Hannah Gadsby: Donkey | Melbourne International Comedy Festival review by Steve Bennett

Hannah Gadsby: Donkey

Note: This review is from 2015

Melbourne International Comedy Festival review by Steve Bennett

Mental health is an increasingly fertile ground for comedy, partly because the issue is losing its wider stigma and partly because stand-ups always want to explore, or exorcise, their own psyche. But also because when the brain misfires it can – stress ‘can’ – produce effects that are funny to the outsider with behaviour that transgresses social norms.

Yet it still requires a skilled comedian Yet it still requires a skilled comedian to set the right path, laughing un-self-pityingly at their own peculiarities to allow the audience to do the same. And Hannah Gadsby is more than up to the job. Few people could make the line ‘That’s how I discovered self-harm’ funny, but she does.

Last year she opened up about her depression and self-image, ultimately embracing who she was, and in the past 12 months she has a new diagnosis to add to her mental-health cocktail: ADHD.

The condition is, like autism, often used as a shorthand for what are simply behavioural traits, so it seems widespread among comics. But Gadsby drills down into the practicalities of how the condition affects her: a crippling inability to function that means she can’t boil an egg, or leaves washing-up piling up to the extent she has to hide it around the kitchen. Even those without a diagnosed condition will be able to relate to some of the behaviour, which she just takes to greater extremes than most.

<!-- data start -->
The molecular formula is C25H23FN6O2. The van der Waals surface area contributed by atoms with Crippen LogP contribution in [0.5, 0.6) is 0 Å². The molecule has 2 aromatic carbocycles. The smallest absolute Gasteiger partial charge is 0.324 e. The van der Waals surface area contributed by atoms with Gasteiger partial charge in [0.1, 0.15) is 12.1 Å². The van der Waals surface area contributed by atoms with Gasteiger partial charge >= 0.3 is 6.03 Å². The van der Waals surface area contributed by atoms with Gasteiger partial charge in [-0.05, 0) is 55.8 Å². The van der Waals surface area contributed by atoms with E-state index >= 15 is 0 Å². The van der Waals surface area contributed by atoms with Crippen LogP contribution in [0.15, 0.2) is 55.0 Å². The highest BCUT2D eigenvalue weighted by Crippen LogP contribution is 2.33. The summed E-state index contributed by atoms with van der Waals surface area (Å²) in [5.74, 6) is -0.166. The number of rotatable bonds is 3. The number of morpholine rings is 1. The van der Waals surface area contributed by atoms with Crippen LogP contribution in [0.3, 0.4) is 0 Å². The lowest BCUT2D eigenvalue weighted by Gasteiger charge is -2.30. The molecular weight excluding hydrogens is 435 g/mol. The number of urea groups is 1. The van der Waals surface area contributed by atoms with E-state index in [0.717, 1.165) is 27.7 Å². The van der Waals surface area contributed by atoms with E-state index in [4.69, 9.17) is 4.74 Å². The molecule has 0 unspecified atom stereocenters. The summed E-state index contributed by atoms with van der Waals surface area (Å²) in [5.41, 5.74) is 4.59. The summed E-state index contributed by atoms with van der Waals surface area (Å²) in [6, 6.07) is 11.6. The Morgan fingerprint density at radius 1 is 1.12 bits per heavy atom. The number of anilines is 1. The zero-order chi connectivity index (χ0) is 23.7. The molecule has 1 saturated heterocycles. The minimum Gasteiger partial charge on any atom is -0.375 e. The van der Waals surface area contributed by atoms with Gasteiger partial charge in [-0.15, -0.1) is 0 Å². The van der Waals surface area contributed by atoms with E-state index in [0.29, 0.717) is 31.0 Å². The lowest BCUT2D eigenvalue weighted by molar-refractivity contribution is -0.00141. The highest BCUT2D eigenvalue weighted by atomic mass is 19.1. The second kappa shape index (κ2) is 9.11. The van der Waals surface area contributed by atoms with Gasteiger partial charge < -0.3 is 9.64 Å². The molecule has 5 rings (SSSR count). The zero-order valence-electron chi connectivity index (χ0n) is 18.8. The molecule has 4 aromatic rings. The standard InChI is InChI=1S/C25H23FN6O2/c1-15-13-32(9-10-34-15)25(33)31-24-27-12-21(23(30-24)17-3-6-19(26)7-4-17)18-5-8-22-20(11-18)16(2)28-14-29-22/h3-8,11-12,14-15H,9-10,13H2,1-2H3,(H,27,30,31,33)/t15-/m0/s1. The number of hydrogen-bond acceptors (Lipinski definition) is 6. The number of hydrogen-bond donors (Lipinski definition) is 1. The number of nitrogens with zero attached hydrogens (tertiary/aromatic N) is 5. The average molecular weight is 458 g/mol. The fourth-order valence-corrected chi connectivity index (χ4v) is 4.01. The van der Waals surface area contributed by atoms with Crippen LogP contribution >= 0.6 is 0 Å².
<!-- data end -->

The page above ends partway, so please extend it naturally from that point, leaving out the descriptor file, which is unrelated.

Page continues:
She has a semi-detachment from her issues and can zoom out to see them for what they are. She gets angry at herself for having panic attacks or describes vividly how she unleashes an inner ‘pufferfish’ when she gets riled or stressed. Meanwhile the arguments inside her own head could make a one-woman Odd Couple sitcom, with the fastidious side in conflict with the attention-deficit part.

It would be easy to focus on the ‘laughing-through-the-bleakness’ side of the show, but it’s more than just the comedy of release. There are sharp jokes and even some quite edgy humour smuggled in through her cloak of self-depreciation. Rock-and-roll shock comics would wildly exaggerate the outrageousness of tangential gags about the Virgin Mary’s hymen or starving Africans. Gadsby gets on with it more quietly, more in context, but no less hilariously.

There’s a little more life to her dry, deadpan delivery – though she remains relatively languid on the wider scale of things. But you can sense her relief at having figured out what’s behind her issues, and started (with the aid of ritalin) to learn to live with them. Her honesty and the humour she uses to neutralise any potentially troubling moments are disarming.

Gadsby says that a previous newspaper review of this show has, with all the right intentions, included details of suicide helplines at the end. But the tone is ultimately so uplifting, with a message of managing the peculiarities that make up your complex self (the drugs help, admittedly) that the show could be better than therapy. Certainly for her.

Review date: 2 Apr 2015
Reviewed by: Steve Bennett
Reviewed at: Melbourne International Comedy Festival

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